Jessica Zafra's First Novel Is For Misfits and Outcasts

In Jessica Zafra’s The Age of Umbrage, we meet Guada. Precocious, no-nonsense and a voracious consumer of books, music and film, she anchors a book that is part-bildungsroman and part-social critique, set during a time when pop culture was inescapable, but just before the dawn of the internet.

We meet Guada’s parents first, a mismatched pair whose eventual estrangement leads mother and daughter to take up residence in the mansion of the Almagros, one of the wealthiest families in the Philippines. Here, Guada will get a taste of what Fitzgerald was talking about when he said “the rich, they’re not like you and me.” (We’re paraphrasing, of course).

This is Zafra’s first novel, which is something of a surprise, considering she’s one of the more familiar names in contemporary Filipino literature. The former newspaper columnist and TV host (and erstwhile band manager of the Eraserheads) has built a cult following for her wry observations on life, with a particular focus on current issues, arcane bits of entertainment trivia, and her signature theory on world domination (via the country’s diaspora). 

In The Age of Umbrage, she eschews all that to tell a simple coming-of-age story. Well, perhaps not all of it, and no, it’s not entirely simple. Zafra weaves Guada’s story with important events in Philippine history (If you lived through the waning days of the Marcos dictatorship and the early years of his successor Corazon Aquino, you’ll know what we’re talking about). She references books like Dickens’ Great Expectations, movies like Fellini’s La Strada, and books that were also movies like Dune. And she details what life is like for a pre-pubescent girl who’s way too smart for her own good, especially in that most universal of settings—school. It's lighthearted and funny, and immensely readable.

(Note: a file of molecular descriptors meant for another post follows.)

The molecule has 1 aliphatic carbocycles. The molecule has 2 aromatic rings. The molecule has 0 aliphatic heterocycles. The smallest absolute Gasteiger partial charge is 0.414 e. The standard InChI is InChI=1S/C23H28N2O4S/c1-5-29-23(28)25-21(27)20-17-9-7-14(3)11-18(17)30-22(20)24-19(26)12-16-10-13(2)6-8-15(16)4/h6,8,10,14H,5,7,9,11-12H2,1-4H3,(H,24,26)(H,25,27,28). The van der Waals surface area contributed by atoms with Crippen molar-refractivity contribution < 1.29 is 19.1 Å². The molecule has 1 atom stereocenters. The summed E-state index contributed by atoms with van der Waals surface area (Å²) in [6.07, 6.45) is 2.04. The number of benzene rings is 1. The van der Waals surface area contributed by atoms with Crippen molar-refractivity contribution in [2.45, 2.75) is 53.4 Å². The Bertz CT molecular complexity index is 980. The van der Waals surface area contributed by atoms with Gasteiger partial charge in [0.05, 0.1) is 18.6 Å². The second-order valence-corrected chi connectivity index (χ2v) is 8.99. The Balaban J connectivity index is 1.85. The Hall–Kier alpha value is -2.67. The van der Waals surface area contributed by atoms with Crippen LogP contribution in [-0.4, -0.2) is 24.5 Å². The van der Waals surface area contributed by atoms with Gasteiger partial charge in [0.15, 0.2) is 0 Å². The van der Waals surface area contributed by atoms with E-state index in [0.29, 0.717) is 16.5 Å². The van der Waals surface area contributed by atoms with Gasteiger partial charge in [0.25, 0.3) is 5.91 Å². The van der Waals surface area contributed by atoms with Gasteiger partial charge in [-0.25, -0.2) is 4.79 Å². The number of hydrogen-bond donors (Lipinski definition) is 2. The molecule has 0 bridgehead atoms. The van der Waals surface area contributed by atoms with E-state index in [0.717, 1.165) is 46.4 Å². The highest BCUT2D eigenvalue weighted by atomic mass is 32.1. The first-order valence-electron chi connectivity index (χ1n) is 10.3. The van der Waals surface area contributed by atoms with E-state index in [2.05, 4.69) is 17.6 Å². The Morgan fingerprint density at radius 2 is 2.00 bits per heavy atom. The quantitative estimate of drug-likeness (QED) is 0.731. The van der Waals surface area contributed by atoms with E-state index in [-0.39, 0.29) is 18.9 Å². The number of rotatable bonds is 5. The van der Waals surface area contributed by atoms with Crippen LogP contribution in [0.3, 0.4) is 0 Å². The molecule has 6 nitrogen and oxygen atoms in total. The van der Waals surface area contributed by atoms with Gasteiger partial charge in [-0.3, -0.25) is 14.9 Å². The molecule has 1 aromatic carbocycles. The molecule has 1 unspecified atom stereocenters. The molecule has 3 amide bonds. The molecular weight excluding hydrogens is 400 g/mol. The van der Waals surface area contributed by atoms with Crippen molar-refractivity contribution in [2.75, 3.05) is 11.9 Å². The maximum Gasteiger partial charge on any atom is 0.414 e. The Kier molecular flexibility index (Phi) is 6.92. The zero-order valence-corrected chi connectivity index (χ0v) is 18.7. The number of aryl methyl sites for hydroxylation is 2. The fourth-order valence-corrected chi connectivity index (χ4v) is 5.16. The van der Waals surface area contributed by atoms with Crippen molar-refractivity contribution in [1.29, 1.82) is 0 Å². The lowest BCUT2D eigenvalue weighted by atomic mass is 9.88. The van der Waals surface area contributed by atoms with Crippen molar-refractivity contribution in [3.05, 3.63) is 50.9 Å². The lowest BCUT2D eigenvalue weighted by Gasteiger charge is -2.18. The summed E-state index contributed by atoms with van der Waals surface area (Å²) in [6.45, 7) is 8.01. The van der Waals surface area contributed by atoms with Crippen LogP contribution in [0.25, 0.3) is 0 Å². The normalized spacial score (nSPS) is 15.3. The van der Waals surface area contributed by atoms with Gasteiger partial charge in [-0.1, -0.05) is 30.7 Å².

If you’re one of those who’s been following Zafra’s writings over the years (she’s released a few volumes of her essays as well as a collection of short fiction), reading The Age of Umbrage will feel familiar. She does not lose her trademark acerbic tone, her absolute disdain for imbeciles and sycophants is even more pronounced, and her keen eye for detail, especially in describing this lovable hellhole we call Metro Manila, is on full display.

And if you’re a new reader, be prepared for Zafra’s dry, cynical wit and deadpan humor. Like Guada herself, Zafra lives and breathes books and movies, and she has never been shy to tell you exactly what she thinks of something.

In this case, the obvious inspiration is The Catcher in the Rye, a classic of the genre if there ever was one. Zafra has not kept her fondness for it secret, and there are certainly wisps of Salinger in her own work, particularly in Guada’s Holden Caulfield-esque characterization—the internal struggles, the interactions with schoolmates, and the questioning of authority. 

If there is one critique it’s that the book feels somewhat incomplete. At 126 pages and a total weight of 0.2 kilograms, it’s certainly no doorstop. (It might technically be a novella. Who knows?). So many of the characters come alive when introduced and are never heard from again. Even Guada’s story feels cut short. But perhaps that’s the intention: a brief dalliance with fictional characters so you’ll miss them and think about them when they’re gone. And you do.

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Zafra may project sarcasm and roll-her-eyes derision at many things, but the book is, at its core, hopeful and inspirational. Ultimately, The Age of Umbrage is a love letter to society’s misfits and outcasts, a story of finding your place in the world for those who feel like they’re always picked last in the team, and a promise that, despite the shitty curveballs life throws at us, things can and do get better.

The Age of Umbrage, published by Ateneo Press, is available at Mt Cloud Bookshop, Shopee, and Lazada.

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Paul John Caña
Associate Editor, Esquire Philippines
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